The third time was not the charm for Benjamin “Coach” Wade on Survivor: South Pacific. An outcast at the start of the game, he socially and strategically worked his way into an alliance of five that took him all the way to the end. But once he got there, the jurors resented all the “honor and integrity” talk from a man who ended up deceiving them. Coach is clearly shaken by his loss, as I discovered when he called in to chat about what went wrong at the end.
ENTERTAINMENT WEEKLY: I thought you had it, man.
COACH: So did I. I really did.
You are a man who goes by many names: Benjamin, Coach, the Dragonslayer, the Zenslayer, the Maestro, Zeus. How much did you want to add the title of Sole Survivor to that list?
I do not care about the title of Sole Survivor, but I did want to win because no competitor enters the final challenge expecting or hoping to lose. So it was a tough pill to swallow, but it is what it is.
How comfortable were you going into Tribal, and then how comfortable were you after the jury questions when they went up to vote? You were feeling good at first, I imagine.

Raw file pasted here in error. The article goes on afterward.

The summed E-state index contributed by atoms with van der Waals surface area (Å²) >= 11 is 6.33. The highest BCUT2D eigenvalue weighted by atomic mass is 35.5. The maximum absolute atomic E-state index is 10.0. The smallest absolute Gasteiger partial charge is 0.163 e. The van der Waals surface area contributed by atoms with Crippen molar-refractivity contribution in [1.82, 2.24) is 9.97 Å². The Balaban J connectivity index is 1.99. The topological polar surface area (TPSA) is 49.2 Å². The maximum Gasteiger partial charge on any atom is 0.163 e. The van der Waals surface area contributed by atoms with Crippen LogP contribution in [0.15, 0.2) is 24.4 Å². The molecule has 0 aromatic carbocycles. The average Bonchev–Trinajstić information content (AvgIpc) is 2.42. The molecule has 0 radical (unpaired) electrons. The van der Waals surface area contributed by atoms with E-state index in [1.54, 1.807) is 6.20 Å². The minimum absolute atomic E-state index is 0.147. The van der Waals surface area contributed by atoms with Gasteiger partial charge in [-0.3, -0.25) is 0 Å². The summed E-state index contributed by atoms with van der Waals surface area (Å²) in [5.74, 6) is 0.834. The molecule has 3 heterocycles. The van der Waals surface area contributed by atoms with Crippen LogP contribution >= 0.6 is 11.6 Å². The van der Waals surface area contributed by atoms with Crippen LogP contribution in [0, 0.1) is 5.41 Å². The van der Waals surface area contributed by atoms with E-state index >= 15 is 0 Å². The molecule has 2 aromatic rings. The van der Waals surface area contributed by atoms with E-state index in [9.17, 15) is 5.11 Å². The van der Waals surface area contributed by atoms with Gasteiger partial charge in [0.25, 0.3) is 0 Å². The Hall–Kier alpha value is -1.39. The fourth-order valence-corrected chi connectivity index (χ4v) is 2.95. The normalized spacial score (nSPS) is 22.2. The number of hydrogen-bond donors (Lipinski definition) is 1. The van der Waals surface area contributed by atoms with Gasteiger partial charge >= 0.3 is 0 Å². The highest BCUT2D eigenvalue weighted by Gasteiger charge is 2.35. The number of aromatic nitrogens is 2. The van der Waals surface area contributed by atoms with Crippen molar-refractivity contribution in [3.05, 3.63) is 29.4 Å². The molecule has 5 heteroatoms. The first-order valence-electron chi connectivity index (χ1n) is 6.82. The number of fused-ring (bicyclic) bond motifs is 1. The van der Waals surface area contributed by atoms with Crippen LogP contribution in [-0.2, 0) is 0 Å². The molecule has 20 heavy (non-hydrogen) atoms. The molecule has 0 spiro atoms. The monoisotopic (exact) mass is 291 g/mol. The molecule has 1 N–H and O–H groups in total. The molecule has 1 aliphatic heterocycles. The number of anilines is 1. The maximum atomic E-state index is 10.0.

Yeah. You know, here’s the thing. I’m going into final Tribal and I’m feeling really good because I felt like I had the most to overcome in this game. I had a target from day 1. Psychological studios show that if you think someone is a jerk-off before you meet them and then all of a sudden they’re not and your first impression is wrong, they say psychologically you’ve bonded deeper with that person. Obviously that’s not the case with these people. But I came in with everything stacked against me and I overcame and I really controlled the game from start to finish. And I did it in a compassionate way. I really wanted to lead with respect and appreciation and kindness and I feel like I did that. You’re going to have to eviscerate people at a certain point in the game and it’s just unfortunate that the last few people that were voted off were so bitter. You know you watch the Ponderosa clips and it looks like I’m going to win in a landslide. You take all those jury people and you sequester them and they don’t talk to each other and feed off each other and get into a feeding frenzy, then I think I would have won nine to nothing. So I felt pretty good going in. After the jury, I was really asking myself, what could I have done differently? And that’s a question I struggled with for several weeks coming back. I thought there was still a chance I would win. I knew when I was at Tribal exactly what they wanted to hear. They wanted to hear me say, “Look, guys. I played you. None of the connections were real. I did it for a million dollars.” That’s what they wanted to hear, but in the eleventh hour, Coach was not compromising, and of that I’m proud.